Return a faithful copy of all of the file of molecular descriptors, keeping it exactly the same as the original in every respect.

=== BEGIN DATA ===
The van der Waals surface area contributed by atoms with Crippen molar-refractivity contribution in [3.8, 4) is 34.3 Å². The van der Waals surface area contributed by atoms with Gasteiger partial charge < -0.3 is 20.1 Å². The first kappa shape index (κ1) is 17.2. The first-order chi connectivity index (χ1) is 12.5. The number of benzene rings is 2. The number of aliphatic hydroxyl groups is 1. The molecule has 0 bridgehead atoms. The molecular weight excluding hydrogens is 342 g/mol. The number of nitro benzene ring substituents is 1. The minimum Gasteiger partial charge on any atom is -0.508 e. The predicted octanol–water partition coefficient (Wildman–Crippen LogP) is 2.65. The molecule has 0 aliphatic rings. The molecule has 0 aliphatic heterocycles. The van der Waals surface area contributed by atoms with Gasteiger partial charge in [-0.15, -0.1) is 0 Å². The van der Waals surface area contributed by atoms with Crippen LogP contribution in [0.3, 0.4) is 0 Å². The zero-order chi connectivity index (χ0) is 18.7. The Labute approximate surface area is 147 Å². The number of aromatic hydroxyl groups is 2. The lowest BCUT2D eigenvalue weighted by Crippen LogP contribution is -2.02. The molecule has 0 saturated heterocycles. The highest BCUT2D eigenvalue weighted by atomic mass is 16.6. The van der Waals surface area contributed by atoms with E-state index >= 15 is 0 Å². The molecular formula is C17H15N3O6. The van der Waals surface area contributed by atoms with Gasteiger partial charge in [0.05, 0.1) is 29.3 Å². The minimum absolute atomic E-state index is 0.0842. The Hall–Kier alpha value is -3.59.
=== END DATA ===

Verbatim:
The van der Waals surface area contributed by atoms with Crippen molar-refractivity contribution in [3.8, 4) is 34.3 Å². The van der Waals surface area contributed by atoms with Gasteiger partial charge < -0.3 is 20.1 Å². The first kappa shape index (κ1) is 17.2. The first-order chi connectivity index (χ1) is 12.5. The number of benzene rings is 2. The number of aliphatic hydroxyl groups is 1. The molecule has 0 bridgehead atoms. The molecular weight excluding hydrogens is 342 g/mol. The number of nitro benzene ring substituents is 1. The minimum Gasteiger partial charge on any atom is -0.508 e. The predicted octanol–water partition coefficient (Wildman–Crippen LogP) is 2.65. The molecule has 0 aliphatic rings. The molecule has 0 aliphatic heterocycles. The van der Waals surface area contributed by atoms with Gasteiger partial charge in [-0.15, -0.1) is 0 Å². The van der Waals surface area contributed by atoms with Crippen LogP contribution in [0.3, 0.4) is 0 Å². The zero-order chi connectivity index (χ0) is 18.7. The Labute approximate surface area is 147 Å². The number of aromatic hydroxyl groups is 2. The lowest BCUT2D eigenvalue weighted by Crippen LogP contribution is -2.02. The molecule has 0 saturated heterocycles. The highest BCUT2D eigenvalue weighted by atomic mass is 16.6. The van der Waals surface area contributed by atoms with E-state index >= 15 is 0 Å². The molecular formula is C17H15N3O6. The van der Waals surface area contributed by atoms with Gasteiger partial charge in [0.05, 0.1) is 29.3 Å². The minimum absolute atomic E-state index is 0.0842. The Hall–Kier alpha value is -3.59.